What are Bonds? How does Investing in Bonds work?
When it comes to investment possibilities, investors frequently have a wide range of options. Hundreds of investment possibilities are available, such as stocks, bonds, gold, and real estate. Depending on many characteristics, including the time frame of the investment, the investor’s risk tolerance, and the expected return, the investor may select one or more of these possibilities. For example, investors who can tolerate more risk might put their money into stocks. Real estate is a possibility for those with a longer time horizon. And bonds are a good option for individuals looking for safer products.
Amongst all the options mentioned above, bonds are considered one of the safest investment options. Let’s have a look at what exactly are bonds and how to invest in bonds.
What are bonds?
Bonds are financial products through which an investor can lend money to a Company, Government, or any other entity, for a specific period and investors expect interest payments in return. The said interest rate on bonds is termed as “coupon”.
To put it simply, a company or government borrows from investors through Bonds. As the entity has borrowed money from investors, it is listed as liabilities on a company’s balance sheet as a debt.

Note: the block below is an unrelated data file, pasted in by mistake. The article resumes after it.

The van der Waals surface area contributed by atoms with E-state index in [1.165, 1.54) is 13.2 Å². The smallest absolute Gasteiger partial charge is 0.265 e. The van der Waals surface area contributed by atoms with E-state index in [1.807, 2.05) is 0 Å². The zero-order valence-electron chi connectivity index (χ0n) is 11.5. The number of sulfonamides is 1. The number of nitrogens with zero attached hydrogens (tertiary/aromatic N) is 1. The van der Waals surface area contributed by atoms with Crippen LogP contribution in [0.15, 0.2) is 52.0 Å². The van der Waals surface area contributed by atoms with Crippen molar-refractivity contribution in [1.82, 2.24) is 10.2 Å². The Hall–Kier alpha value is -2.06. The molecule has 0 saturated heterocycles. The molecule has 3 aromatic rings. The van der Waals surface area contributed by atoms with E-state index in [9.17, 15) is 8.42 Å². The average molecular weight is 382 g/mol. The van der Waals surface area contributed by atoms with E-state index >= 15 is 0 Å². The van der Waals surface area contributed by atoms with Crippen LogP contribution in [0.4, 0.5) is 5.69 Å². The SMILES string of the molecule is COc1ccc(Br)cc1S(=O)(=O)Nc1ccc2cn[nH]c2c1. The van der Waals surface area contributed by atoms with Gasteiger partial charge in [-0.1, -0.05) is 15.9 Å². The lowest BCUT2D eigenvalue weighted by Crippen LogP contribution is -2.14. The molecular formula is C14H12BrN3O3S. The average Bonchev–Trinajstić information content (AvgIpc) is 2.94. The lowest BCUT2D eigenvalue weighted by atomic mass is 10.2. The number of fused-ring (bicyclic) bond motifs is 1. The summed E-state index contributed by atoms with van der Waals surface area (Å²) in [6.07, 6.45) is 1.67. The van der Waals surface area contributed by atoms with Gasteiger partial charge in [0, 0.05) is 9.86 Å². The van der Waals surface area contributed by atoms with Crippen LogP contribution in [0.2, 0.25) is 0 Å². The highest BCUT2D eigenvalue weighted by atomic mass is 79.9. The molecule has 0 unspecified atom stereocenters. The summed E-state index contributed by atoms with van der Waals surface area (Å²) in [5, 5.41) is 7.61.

The coupon rate and the bond prices are inversely proportional. That is, when the rate of interest increases the bond prices decrease and when the rate of interest decreases, the bond price increases.
Investing in Bonds
Why invest in bonds?
Investing in bonds is a good method to diversify your portfolio. One can use bond interest as a complement to their primary source of income. If a person has a limited tolerance for risk and wants to avoid taking on too much with their investing, bonds might be a great choice.
Bonds provide a consistent stream of income, making them a safer investment alternative than stocks. Their income is also easier to forecast. Usually, bonds pay interest once or twice a year. They function as a means of capital preservation since, at bond maturity, bondholders get the principal amount.
How to invest in bonds?
An investor has two options to invest in Bonds. The first one is through the primary market and another option is from the secondary market.
Primary bond market
Investors can purchase bonds when they are newly issued by the Company/ Government either through a public issue or private placement.
Secondary bond market
The secondary bond market is the marketplace where investors can buy and sell bonds just like stocks. In contrast to the primary market, where the investor buys directly from the borrower, in the secondary market one buys from or sells to another investor.
What are the Types of Bonds?
Broadly, the bonds can be categorized into a few types mentioned below:
Corporate bonds are issued by a corporation or a Company to raise money for ongoing company operations, mergers and acquisitions, expansion of business, etc. Investors can purchase the same from the primary market when it is initially issued or from the secondary market where it is traded. The price and yield of the bond are dependent on supply and demand, current interest rates, and liquidity. The yield (returns) an investor gets on a bond, depends on the bond’s price and coupon.